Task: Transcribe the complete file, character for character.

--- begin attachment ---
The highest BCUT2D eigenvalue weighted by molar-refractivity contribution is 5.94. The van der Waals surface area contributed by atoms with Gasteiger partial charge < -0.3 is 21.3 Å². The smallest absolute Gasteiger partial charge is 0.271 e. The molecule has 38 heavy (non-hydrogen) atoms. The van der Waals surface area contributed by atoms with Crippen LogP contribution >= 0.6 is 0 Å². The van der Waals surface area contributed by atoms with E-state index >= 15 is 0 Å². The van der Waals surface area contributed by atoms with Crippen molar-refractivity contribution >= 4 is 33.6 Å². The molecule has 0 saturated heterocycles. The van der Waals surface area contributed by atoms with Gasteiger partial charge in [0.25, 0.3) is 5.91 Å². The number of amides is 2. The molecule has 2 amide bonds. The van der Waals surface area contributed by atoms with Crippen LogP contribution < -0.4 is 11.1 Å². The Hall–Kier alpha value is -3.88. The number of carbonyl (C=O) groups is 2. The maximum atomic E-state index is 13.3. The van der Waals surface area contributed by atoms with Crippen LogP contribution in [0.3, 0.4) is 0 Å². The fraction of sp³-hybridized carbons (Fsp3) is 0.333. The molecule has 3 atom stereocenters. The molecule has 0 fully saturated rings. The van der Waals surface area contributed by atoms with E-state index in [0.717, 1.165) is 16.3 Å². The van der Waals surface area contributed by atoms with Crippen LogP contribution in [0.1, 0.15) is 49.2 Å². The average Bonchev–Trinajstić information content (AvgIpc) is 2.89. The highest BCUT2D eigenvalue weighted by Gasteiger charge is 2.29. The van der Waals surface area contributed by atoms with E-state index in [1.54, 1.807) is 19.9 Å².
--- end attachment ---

The highest BCUT2D eigenvalue weighted by molar-refractivity contribution is 5.94. The van der Waals surface area contributed by atoms with Gasteiger partial charge < -0.3 is 21.3 Å². The smallest absolute Gasteiger partial charge is 0.271 e. The molecule has 38 heavy (non-hydrogen) atoms. The van der Waals surface area contributed by atoms with Crippen LogP contribution >= 0.6 is 0 Å². The van der Waals surface area contributed by atoms with E-state index >= 15 is 0 Å². The van der Waals surface area contributed by atoms with Crippen molar-refractivity contribution >= 4 is 33.6 Å². The molecule has 0 saturated heterocycles. The van der Waals surface area contributed by atoms with Gasteiger partial charge in [0.25, 0.3) is 5.91 Å². The number of amides is 2. The molecule has 2 amide bonds. The van der Waals surface area contributed by atoms with Crippen LogP contribution < -0.4 is 11.1 Å². The Hall–Kier alpha value is -3.88. The number of carbonyl (C=O) groups is 2. The maximum atomic E-state index is 13.3. The van der Waals surface area contributed by atoms with Crippen LogP contribution in [0.3, 0.4) is 0 Å². The fraction of sp³-hybridized carbons (Fsp3) is 0.333. The molecule has 3 atom stereocenters. The molecule has 0 fully saturated rings. The van der Waals surface area contributed by atoms with E-state index in [0.717, 1.165) is 16.3 Å². The van der Waals surface area contributed by atoms with Crippen LogP contribution in [0.1, 0.15) is 49.2 Å². The average Bonchev–Trinajstić information content (AvgIpc) is 2.89. The highest BCUT2D eigenvalue weighted by Gasteiger charge is 2.29. The van der Waals surface area contributed by atoms with E-state index in [1.54, 1.807) is 19.9 Å².